Jesus’ call to the disciples, as Matthew tells it, is the end of a process.  It reminds me of a cliché a friend of mine used to deliver in a wry, sing-song voice, because she thought it was so obvious and she felt provoked when people didn’t get it.  She would say, “Make a friend, be a friend, bring a friend to Christ.”  [The street preacher who harangues us doesn’t know us and isn’t our friend, so how there be a real change?] Ministry is grounded in relationship. 

Community life, let me tell you, needs deep roots of relationship to tackle the world’s injustices and to support members in the transformation of their lives.  “Together” is important when the hard times come, the push back from Herod or Pontius Pilate, Bull Connor—who is a good example for today?  It is the interlocked arms of friends, compatriots, and disciples that makes the difference.

Making friends can be the hardest part.  It’s easier to put out a flier and see if you can attract strangers.  In my experience, it’s usually the gadflies who come.  Don’t get me wrong, everybody is invited, but we cannot skip making friends.  When there is a pre-existing relationship, a pastor can muster a parish, a community leader can pack a hall.

Maybe you’re getting the idea I think evangelism is all political or about social justice.  That’s because I think all those things are spiritual.  They are part of making a connection and a commitment to God that is grounded in reality, in an experience of love.  Where the message and the messenger are consistent or congruent with each other, we experience a spiritual awakening.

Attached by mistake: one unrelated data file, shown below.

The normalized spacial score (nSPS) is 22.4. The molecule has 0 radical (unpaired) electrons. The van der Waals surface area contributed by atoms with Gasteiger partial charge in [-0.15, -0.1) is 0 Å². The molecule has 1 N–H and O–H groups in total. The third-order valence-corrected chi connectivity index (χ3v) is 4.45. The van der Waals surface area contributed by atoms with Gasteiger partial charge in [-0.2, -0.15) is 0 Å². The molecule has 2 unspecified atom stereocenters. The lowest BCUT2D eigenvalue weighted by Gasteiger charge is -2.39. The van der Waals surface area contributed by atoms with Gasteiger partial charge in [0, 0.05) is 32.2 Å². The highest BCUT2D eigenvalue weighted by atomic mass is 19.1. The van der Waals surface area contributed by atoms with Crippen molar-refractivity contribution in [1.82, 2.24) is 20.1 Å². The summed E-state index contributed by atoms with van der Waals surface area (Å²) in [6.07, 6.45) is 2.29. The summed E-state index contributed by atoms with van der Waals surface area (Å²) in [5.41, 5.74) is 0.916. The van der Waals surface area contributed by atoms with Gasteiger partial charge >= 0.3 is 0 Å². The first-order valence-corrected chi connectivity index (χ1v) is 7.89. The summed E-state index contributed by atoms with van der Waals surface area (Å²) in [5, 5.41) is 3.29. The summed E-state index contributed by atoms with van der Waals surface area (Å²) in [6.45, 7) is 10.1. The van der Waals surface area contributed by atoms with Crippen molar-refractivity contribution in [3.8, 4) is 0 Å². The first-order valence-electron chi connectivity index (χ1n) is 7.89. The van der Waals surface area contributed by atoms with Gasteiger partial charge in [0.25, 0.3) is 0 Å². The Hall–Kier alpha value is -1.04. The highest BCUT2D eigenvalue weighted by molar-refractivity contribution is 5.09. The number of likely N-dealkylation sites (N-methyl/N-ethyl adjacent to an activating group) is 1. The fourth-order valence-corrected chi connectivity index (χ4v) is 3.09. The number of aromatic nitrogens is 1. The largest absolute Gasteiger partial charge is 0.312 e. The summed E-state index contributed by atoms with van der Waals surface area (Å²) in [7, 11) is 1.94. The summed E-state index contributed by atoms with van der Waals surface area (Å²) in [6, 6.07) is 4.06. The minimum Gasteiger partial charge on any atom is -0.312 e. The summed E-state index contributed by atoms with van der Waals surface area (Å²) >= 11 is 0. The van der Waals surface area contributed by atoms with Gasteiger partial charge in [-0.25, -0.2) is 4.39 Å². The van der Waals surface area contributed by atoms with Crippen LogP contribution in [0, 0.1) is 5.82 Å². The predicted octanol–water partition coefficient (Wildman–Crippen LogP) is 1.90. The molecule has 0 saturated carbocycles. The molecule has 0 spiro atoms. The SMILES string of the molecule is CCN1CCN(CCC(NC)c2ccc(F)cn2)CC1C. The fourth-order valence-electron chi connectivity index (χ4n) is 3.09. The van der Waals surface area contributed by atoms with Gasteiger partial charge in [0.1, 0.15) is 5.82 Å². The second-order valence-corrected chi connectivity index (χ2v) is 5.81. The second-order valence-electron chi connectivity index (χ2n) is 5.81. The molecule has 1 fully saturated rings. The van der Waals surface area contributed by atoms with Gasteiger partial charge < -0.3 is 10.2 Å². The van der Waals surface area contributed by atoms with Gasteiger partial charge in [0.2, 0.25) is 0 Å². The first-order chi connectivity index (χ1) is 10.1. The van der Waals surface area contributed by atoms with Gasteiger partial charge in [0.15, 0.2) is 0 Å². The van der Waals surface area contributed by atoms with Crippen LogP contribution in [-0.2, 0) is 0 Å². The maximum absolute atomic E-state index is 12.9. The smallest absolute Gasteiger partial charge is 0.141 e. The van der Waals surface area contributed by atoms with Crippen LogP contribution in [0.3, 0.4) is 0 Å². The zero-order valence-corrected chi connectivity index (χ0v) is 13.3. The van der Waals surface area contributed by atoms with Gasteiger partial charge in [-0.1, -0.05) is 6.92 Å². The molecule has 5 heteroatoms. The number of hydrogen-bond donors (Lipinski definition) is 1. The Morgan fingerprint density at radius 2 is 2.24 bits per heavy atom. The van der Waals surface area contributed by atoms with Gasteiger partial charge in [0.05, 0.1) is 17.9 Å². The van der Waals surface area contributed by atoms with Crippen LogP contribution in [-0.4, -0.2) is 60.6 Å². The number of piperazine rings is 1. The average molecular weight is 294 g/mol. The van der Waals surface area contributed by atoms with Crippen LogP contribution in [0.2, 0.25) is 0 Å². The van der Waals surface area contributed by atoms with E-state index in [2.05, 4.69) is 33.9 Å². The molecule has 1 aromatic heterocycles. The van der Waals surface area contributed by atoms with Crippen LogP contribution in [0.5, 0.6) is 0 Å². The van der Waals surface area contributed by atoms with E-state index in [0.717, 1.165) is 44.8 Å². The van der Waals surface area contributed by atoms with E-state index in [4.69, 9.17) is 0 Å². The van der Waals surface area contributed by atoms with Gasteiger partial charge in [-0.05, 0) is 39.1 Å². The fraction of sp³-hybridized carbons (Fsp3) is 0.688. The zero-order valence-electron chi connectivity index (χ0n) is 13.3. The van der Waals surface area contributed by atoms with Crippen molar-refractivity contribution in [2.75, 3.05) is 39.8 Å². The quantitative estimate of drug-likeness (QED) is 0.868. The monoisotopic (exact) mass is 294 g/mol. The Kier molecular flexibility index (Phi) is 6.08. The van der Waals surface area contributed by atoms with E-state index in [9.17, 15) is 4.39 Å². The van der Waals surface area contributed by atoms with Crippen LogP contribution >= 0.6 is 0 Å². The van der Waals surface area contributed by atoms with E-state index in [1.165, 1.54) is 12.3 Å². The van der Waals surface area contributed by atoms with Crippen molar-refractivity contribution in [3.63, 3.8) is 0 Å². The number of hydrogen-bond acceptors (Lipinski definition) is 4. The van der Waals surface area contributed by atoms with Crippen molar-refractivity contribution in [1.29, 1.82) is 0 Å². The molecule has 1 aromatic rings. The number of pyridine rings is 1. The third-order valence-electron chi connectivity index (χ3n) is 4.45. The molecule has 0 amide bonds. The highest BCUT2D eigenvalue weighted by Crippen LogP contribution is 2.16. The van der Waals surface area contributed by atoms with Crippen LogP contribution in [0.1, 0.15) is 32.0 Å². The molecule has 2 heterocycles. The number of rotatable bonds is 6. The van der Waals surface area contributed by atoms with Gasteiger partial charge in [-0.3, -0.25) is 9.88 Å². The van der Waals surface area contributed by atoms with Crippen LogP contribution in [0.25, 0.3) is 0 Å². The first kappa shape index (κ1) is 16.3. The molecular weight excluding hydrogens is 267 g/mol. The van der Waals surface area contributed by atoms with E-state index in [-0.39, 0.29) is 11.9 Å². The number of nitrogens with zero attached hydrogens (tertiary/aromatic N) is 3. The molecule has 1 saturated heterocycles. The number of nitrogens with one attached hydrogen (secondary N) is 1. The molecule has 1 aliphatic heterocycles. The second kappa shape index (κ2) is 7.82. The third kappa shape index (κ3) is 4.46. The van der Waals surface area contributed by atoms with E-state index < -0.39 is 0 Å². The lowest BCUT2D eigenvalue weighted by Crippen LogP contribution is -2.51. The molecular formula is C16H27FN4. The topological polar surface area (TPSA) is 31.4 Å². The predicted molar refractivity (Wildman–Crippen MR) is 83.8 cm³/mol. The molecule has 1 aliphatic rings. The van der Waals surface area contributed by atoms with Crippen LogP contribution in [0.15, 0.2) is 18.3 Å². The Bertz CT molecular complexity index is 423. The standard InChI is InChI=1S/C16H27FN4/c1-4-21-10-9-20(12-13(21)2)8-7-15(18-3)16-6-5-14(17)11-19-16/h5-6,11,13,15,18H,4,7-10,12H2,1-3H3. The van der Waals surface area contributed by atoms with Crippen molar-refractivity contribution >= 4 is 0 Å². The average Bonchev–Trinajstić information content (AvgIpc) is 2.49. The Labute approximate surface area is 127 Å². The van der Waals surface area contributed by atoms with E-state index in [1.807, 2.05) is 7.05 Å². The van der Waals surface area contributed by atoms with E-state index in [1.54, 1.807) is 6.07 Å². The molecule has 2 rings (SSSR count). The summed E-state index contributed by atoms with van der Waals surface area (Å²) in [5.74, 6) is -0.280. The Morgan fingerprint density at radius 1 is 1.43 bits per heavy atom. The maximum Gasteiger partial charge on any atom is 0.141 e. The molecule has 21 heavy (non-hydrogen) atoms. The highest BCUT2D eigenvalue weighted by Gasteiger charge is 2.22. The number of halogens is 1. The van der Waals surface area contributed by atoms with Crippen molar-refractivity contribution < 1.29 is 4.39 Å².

Good preachers need to be good friends.  And we are all preachers.  In the Franciscan world there is a conviction that the best preaching is done “without words.”  Many people say Francis said, “Preach always and when necessary, use words.”  Sadly, nobody can find these words in the source documents.  But the sentiment rings true.  It is completely consistent with Francis’ life and spirituality.

Another way of looking at this morning’s Gospel is that the disciples listened very carefully to Jesus.  They got it, were agitated by his message and they were ready when he called.  The Latin for listening is ob-audire, from which the word obedience comes.  Obedience means listening attentively.  It is not about reacting spontaneously or reflexively, but making a deep, deliberate, sober, and prayerful response.

So while it is not about jumping out of your boats this morning, it is about listening to your friends, listening to God speaking to you.  God speaks to us in the words of scripture and other people.  Listen and weigh what you hear in your heart.  Different things strike us at different times.  As we age and change and grow, God can use us in different ways.  And we can go with that.  We need to cultivate a practice of listening, contemplation, and Scriptural reflection that stands us in God’s good stead to meet changing circumstances with mature commitment and passion for the Christian life.

As we listen closely, we respond.  We respond by adjusting or changing our lives to be of greater service to others, to make Jesus Christ known and loved throughout the world.

About John F. Beddingfield

Rector of The Church of the Holy Trinity (Episcopal) in New York City on East 88th Street between 1st Ave and 2nd Ave.